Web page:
Skin punch biopsy specimens with IENF were performed in all SIV+ animals. Skin punches (3 mm) were taken serially near the sural innervation site just distal to the lateral malleolus. Biopsy specimens were taken for each animal at pre-infection, several time points during infection, and at necropsy. Biopsy specimens were fixed in Zamboni’s fixative and processed for dividing into sections. Sections (50-μm thick) of serial punch skin biopsy specimens were stained with anti-PGP 9.5, a panaxonal marker (1:10,000 dilution; ABD Serotec). Nerve fiber length/volume of epidermis (IENFD) was quantified using computer software (Space balls program; Microbrightfield Bioscience) as previously described [8, 49].

BrdU administration

A 30 mg/mL stock of solution was prepared by adding 5-bromo-2-deoxyuridine (BrdU; Sigma-Aldrich) to 1× phosphate-buffered saline (without Ca2+ and Mg2+) and heated to 60 °C in a water bath, as previously described [8, 16, 50]. BrdU was administered as a slow bolus i.v. injection at a dose of 60 mg BrdU/kg body weight. BrdU was administered at 8 and 21 days post-infection (DPI) in animals A01-A07. Additionally, animals A04-A11 received BrdU 42, 63 DPI, and 24 h prior to necropsy.

Flow cytometry

Flow cytometric analyses were performed with 100 μl aliquots of EDTA-coagulated whole blood. Erythrocytes were lysed using ImmunoPrep Reagent System (Beckman Coulter), washed twice with PBS containing 2 % FBS, and then incubated for 15 min at room temperature with fluorochrome-conjugated surface antibodies including anti-HLA-DR-PerCp-Cy5.5 (clone L243), anti-CD16-PE-Cy7 (clone 3G8), anti-CD3-APC (clone SP34-2), CD8-APC (clone RPA-T8), anti-CD20-APC (clone 2H7), and anti-CD14-Pacific blue (clone M5E2). For intracellular staining, cells were fixed and permeabilized with BD Cytofix/Cytoperm™ buffer (BD Biosciences) for 30 min at room temperature. Cells were again washed and incubated with BD Cytoperm Plus™ buffer for 10 min on ice, then washed and incubated with DNase (30 mg) for 1 h at 37 °C, and washed and then stained for intracellular antigen with anti-BrdU-FITC (clone 3D4; BD Biosciences) and anti-Ki-67-PE (clone B56; BD Biosciences) for 20 min at room temperature. Samples were acquired on a BD FACS Aria (BD Biosciences) and analyzed with Tree Star Flow Jo version 9.6. Identification and quantitation of BrdU+ monocytes and CD14+ CD16+ monocytes was performed as previously described [16].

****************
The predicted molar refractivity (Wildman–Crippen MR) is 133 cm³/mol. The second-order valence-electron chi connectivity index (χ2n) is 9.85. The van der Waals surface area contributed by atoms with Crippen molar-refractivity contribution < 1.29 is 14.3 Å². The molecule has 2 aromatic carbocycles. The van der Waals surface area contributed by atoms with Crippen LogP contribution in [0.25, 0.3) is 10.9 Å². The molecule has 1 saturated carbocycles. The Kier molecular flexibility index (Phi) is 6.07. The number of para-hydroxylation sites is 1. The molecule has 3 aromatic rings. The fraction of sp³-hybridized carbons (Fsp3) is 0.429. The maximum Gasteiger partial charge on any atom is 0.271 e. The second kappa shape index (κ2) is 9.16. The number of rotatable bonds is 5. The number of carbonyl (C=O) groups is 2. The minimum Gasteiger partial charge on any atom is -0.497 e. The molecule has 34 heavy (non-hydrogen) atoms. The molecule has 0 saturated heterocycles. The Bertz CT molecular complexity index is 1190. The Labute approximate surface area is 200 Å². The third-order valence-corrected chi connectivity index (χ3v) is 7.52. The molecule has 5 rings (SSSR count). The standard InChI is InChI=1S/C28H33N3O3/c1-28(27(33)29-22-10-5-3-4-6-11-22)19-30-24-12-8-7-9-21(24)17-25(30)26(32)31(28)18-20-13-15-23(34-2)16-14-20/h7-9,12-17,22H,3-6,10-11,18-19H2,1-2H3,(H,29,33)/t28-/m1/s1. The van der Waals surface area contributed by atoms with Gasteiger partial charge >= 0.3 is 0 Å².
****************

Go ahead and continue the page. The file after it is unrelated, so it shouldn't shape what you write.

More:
Preparation of DRG lysate

Frozen lumbar DRG was mechanically homogenized in Tissue Extraction Reagent I (Invitrogen, Waltham, MA) containing 1× protease inhibitor (Sigma-Aldrich). For every 1 g of tissue, 10 mL of lysis buffer was used. Lysate was centrifuged and supernatant containing protein was stored at −80 °C. Protein was quantified using a BCA protein assay kit (Thermo Scientific) according to the manufacturer’s instructions.